#71) Patton (1970)

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#71) Patton (1970)

OR “Ol’ Blood and Guts Is Back”

Directed by Franklin J. Schaffner

Written by Francis Ford Coppola and Edmund H. North. Based on the biography “Patton: Ordeal and Triumph” by Ladislas Farago and the autobiography “A Soldier’s Story” by Omar N. Bradley.

Class of 2003

The Plot: The true story of General George S. Patton (George C. Scott) as he spends World War II trying to lead his men into a battle worthy of his idea of war. Along the way he earns the respect of his men and his country, but ends up irritating his colleagues; among them General Omar Bradley (Karl Malden), British Field Marshal Bernard Montgomery (Michael Bates) and the always unseen Commander General “Ike” Eisenhower.

Why It Matters: The NFR calls it “one of Hollywood’s most enduring screen biographies” and praises the work of Schaffner, Scott, Malden, Coppola and North.

But Does It Really?: As an iconic piece of filmmaking “Patton” is top-notch. The main attraction is George C. Scott’s wonderfully layered, complex performance, but underneath that is a genuinely well-crafted film. What could have been a standard biopic that bordered on propaganda has been turned into a surprisingly insightful war epic. It may have lost some of its luster over time (the AFI kicked it off their revised 100 Films list), but “Patton” is a true piece of work that offers a unique perspective of a man who could only thrive in times of war.

Everybody Gets One: That’s Tim Considine from the old “Spin and Marty” show as the solider that Patton slaps in the medical tent. And special mention to Abraxas Aaran as Patton’s dog Willy. What kind of dog name that is I have no idea.

Wow, That’s Dated: “Patton” is one of only two films shot in the curved Cinerama process called Dimension 150. Interestingly enough, the other film, “The Bible: In the Beginning”, also stars George C. Scott.

Take a Shot: For a film whose title is the main character, they don’t say “Patton” as often as you’d think. Most people just call him “George” or “Sir”.

Seriously, Oscars?: At a time when America was divided over the Vietnam War, the Academy firmly embraced a film that, while showing a complexity about war, showcased the glory of a war that could be won. “Patton” took home seven Oscars, including Picture, Director and Original Screenplay (even though it’s based off of two different books. I just don’t understand these things.). George C. Scott won a well-deserved Best Actor Oscar, which he famously declined, telling the Academy he refused to participate in competition among actors. The film’s producer Frank McCarthy gracefully accepted the award, but returned it to the Academy the next day. The Academy held no hard feelings: they nominated Scott again the following year for “The Hospital”.

Other notes

  • For those of you curious about Coppola’s participation in this film, he had written a “Patton” screenplay draft in the mid-60s that got shelved. When Fox wasn’t completely satisfied with Edmund North’s draft, they brought back Coppola’s version and used enough to get him a co-writing credit. The two writers did not work together at any point during this film.
  • Where does one get an American flag that big?
  • The WTF on the side of Patton’s vehicle stands for “Western Task Force”. Nothing else.
  • I appreciate a war movie were the Germans actually speak German.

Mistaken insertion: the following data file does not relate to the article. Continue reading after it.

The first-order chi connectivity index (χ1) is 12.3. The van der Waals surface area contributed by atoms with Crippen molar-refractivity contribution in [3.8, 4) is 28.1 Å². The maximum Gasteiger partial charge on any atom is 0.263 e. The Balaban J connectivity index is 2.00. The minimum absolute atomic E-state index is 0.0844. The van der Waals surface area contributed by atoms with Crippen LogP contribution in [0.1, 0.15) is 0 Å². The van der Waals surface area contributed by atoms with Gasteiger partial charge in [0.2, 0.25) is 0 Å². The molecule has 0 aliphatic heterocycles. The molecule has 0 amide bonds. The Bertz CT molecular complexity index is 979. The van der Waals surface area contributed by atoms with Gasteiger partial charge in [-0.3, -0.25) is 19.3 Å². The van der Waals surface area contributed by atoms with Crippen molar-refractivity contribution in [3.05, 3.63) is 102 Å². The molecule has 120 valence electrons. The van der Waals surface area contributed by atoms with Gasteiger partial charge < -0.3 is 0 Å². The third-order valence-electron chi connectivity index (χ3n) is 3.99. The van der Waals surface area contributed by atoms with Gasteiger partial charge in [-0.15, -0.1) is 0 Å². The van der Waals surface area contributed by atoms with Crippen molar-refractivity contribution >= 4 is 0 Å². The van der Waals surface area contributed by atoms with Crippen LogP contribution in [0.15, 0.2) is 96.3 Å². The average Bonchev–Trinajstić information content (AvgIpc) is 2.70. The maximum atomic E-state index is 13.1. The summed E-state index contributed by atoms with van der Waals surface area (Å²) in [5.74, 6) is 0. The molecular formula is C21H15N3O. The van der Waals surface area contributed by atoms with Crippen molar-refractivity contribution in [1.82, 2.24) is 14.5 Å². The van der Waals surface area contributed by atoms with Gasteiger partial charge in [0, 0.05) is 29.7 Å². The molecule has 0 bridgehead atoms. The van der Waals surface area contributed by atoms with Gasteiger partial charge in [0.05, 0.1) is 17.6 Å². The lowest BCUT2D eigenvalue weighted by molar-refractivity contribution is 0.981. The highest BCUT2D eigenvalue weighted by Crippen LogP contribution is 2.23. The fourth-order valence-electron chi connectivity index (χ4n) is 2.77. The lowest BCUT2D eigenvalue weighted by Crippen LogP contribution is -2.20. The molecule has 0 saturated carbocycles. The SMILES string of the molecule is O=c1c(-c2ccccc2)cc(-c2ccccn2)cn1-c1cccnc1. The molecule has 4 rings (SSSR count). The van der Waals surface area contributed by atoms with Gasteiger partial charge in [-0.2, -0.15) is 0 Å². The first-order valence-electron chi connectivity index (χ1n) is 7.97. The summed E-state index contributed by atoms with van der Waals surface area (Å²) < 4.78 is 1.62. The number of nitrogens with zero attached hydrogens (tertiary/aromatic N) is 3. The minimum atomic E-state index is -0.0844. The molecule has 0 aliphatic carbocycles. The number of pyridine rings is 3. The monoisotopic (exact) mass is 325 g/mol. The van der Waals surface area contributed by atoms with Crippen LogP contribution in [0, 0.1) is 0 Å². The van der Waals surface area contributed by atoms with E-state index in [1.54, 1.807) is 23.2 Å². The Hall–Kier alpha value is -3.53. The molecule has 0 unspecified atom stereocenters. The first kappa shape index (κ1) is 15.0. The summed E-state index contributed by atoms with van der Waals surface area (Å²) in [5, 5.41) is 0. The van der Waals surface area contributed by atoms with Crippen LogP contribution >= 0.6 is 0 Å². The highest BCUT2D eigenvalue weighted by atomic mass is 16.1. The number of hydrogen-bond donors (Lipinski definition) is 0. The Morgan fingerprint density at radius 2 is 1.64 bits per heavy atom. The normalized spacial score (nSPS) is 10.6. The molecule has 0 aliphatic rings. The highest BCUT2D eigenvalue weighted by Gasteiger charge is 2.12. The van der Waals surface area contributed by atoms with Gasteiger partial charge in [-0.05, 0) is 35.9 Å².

• It takes a while for George C. Scott to give us one of his classic explosive line readings, but it finally shows up in “You magnificent bastard I read your BOOK!”
  • Listen carefully for legendary voiceover actor Paul Frees dubbing a handful of minor characters throughout the film.
  • No wonder George C. Scott is perfect casting; Patton plays this war like it’s a chess game, and Scott loved him a good chess game.
  • Is anyone else seeing the bits of hair occasionally stuck in the camera lens?
  • Shoutout to cinematographer Fred Koenekamp. Camera hair aside, there’s some lovely one-take scenes at play here. Also worth mentioning is Jerry Goldsmith’s minimal, but effective score, which has been used and reused many times over the years. Sadly, no Oscar for either of them.
  • Karl Malden successfully sneaks in Sekulovich, his birth name, into one of the battle scenes.
  • I assume there will be a scene where Patton slaps his dog for being too cowardly.
  • If Patton believed in reincarnation, then swearing something upon your life has little to no meaning. Kind of an empty promise.
  • It’s a shame that Franklin J. Schaffner never again reached the same directorial peaks he did with “Patton”. “Papillion” and “The Boys from Brazil” have their supporters, but you’d think the man who helmed this and “Planet of the Apes” would have become the Ang Lee of the ‘70s.

Legacy

  • George C. Scott reprised his most famous role 16 years later for the TV Movie “The Last Days of Patton”, a sequel/prequel.
  • “Patton” was one of Richard Nixon’s favorite films. He viewed it several times during his years at the White House, especially while facing tough decisions regarding the Vietnam War. Spoilers: It didn’t help.
  • There was so much extra battle footage left out of “Patton”, a lot of it was reused for the 1972 TV Movie “Fireball Forward”.
  • Everyone has stood in front of a giant American flag and done a “Patton” parody, but the only one I could get a hold of (The Carson spoof costs money) is this teaser for “Smokey and the Bandit 3” back when it was going to be “Smokey IS the Bandit”. I was not expecting to reference this film on this blog…ever.

Listen to This: He received zero screen time in “Patton”, so listen to Dwight Eisenhower give a radio speech to European citizens regarding the D-Day invasion, preserved by the National Recording Registry in 2002.

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